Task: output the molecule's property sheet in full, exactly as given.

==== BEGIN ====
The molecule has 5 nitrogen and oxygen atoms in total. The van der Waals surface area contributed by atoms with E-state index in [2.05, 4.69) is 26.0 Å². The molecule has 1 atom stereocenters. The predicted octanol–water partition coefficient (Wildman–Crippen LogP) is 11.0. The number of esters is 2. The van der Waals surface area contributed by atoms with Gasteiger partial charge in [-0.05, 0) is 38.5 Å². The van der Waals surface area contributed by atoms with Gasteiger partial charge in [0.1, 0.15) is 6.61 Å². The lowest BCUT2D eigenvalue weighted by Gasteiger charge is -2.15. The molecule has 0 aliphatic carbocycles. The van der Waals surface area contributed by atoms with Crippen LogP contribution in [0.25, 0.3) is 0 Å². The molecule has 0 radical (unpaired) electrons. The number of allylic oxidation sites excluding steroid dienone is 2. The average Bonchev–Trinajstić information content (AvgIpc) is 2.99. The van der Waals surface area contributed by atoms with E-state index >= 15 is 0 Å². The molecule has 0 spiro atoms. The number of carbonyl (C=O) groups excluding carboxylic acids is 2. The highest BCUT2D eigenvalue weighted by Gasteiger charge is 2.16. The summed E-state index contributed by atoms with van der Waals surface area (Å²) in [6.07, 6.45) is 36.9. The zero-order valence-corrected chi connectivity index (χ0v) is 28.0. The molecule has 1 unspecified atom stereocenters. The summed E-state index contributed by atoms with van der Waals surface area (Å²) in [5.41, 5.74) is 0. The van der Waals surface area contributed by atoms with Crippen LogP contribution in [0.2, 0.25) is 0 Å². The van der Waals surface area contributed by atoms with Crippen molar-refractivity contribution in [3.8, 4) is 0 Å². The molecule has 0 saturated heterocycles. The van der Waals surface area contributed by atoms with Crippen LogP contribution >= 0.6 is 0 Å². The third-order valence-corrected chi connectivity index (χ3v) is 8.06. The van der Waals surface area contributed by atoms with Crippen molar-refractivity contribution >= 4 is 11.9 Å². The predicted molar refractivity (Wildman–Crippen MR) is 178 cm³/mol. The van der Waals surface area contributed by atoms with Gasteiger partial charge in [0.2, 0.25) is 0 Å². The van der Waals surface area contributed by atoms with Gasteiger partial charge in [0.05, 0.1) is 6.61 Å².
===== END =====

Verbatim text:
The molecule has 5 nitrogen and oxygen atoms in total. The van der Waals surface area contributed by atoms with E-state index in [2.05, 4.69) is 26.0 Å². The molecule has 1 atom stereocenters. The predicted octanol–water partition coefficient (Wildman–Crippen LogP) is 11.0. The number of esters is 2. The van der Waals surface area contributed by atoms with Gasteiger partial charge in [-0.05, 0) is 38.5 Å². The van der Waals surface area contributed by atoms with Gasteiger partial charge in [0.1, 0.15) is 6.61 Å². The lowest BCUT2D eigenvalue weighted by Gasteiger charge is -2.15. The molecule has 0 aliphatic carbocycles. The van der Waals surface area contributed by atoms with Crippen LogP contribution in [0.25, 0.3) is 0 Å². The molecule has 0 radical (unpaired) electrons. The number of allylic oxidation sites excluding steroid dienone is 2. The average Bonchev–Trinajstić information content (AvgIpc) is 2.99. The van der Waals surface area contributed by atoms with E-state index >= 15 is 0 Å². The molecule has 0 spiro atoms. The number of carbonyl (C=O) groups excluding carboxylic acids is 2. The highest BCUT2D eigenvalue weighted by Gasteiger charge is 2.16. The summed E-state index contributed by atoms with van der Waals surface area (Å²) in [6.07, 6.45) is 36.9. The zero-order valence-corrected chi connectivity index (χ0v) is 28.0. The molecule has 1 unspecified atom stereocenters. The summed E-state index contributed by atoms with van der Waals surface area (Å²) in [5.41, 5.74) is 0. The van der Waals surface area contributed by atoms with Crippen LogP contribution in [0.2, 0.25) is 0 Å². The van der Waals surface area contributed by atoms with Crippen molar-refractivity contribution in [3.8, 4) is 0 Å². The molecule has 0 saturated heterocycles. The van der Waals surface area contributed by atoms with Crippen LogP contribution >= 0.6 is 0 Å². The third-order valence-corrected chi connectivity index (χ3v) is 8.06. The van der Waals surface area contributed by atoms with Crippen molar-refractivity contribution >= 4 is 11.9 Å². The predicted molar refractivity (Wildman–Crippen MR) is 178 cm³/mol. The van der Waals surface area contributed by atoms with Gasteiger partial charge in [0.2, 0.25) is 0 Å². The van der Waals surface area contributed by atoms with Gasteiger partial charge in [0.05, 0.1) is 6.61 Å².